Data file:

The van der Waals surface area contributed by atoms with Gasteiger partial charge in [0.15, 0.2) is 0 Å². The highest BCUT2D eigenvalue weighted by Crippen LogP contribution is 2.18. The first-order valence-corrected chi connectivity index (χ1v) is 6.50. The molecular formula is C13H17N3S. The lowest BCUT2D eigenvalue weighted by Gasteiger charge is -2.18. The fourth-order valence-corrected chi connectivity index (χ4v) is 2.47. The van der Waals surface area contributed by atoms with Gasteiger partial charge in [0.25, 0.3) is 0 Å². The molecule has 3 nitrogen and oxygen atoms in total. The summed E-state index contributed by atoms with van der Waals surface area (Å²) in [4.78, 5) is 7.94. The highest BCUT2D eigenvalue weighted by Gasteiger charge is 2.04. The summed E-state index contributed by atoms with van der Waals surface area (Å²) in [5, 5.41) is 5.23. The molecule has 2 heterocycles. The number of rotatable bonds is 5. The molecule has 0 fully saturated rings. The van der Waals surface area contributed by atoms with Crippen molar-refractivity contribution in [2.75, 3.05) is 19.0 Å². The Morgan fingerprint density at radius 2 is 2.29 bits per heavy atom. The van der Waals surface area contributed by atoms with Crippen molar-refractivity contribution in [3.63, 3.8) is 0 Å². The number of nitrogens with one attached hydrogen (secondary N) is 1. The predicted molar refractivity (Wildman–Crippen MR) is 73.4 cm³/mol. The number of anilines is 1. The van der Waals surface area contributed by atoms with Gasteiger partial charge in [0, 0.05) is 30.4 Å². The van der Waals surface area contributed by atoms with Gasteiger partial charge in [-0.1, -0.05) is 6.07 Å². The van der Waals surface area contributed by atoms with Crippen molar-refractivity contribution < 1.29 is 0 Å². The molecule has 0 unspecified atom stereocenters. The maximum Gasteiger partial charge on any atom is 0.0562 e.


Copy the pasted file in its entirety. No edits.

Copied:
The van der Waals surface area contributed by atoms with Gasteiger partial charge in [0.15, 0.2) is 0 Å². The highest BCUT2D eigenvalue weighted by Crippen LogP contribution is 2.18. The first-order valence-corrected chi connectivity index (χ1v) is 6.50. The molecular formula is C13H17N3S. The lowest BCUT2D eigenvalue weighted by Gasteiger charge is -2.18. The fourth-order valence-corrected chi connectivity index (χ4v) is 2.47. The van der Waals surface area contributed by atoms with Gasteiger partial charge in [0.25, 0.3) is 0 Å². The molecule has 3 nitrogen and oxygen atoms in total. The summed E-state index contributed by atoms with van der Waals surface area (Å²) in [4.78, 5) is 7.94. The highest BCUT2D eigenvalue weighted by Gasteiger charge is 2.04. The summed E-state index contributed by atoms with van der Waals surface area (Å²) in [5, 5.41) is 5.23. The molecule has 2 heterocycles. The number of rotatable bonds is 5. The molecule has 0 fully saturated rings. The van der Waals surface area contributed by atoms with Crippen molar-refractivity contribution in [2.75, 3.05) is 19.0 Å². The Morgan fingerprint density at radius 2 is 2.29 bits per heavy atom. The van der Waals surface area contributed by atoms with Crippen molar-refractivity contribution in [3.63, 3.8) is 0 Å². The number of nitrogens with one attached hydrogen (secondary N) is 1. The predicted molar refractivity (Wildman–Crippen MR) is 73.4 cm³/mol. The number of anilines is 1. The van der Waals surface area contributed by atoms with Gasteiger partial charge in [0, 0.05) is 30.4 Å². The van der Waals surface area contributed by atoms with Gasteiger partial charge in [-0.1, -0.05) is 6.07 Å². The van der Waals surface area contributed by atoms with Crippen molar-refractivity contribution < 1.29 is 0 Å². The molecule has 0 unspecified atom stereocenters. The maximum Gasteiger partial charge on any atom is 0.0562 e.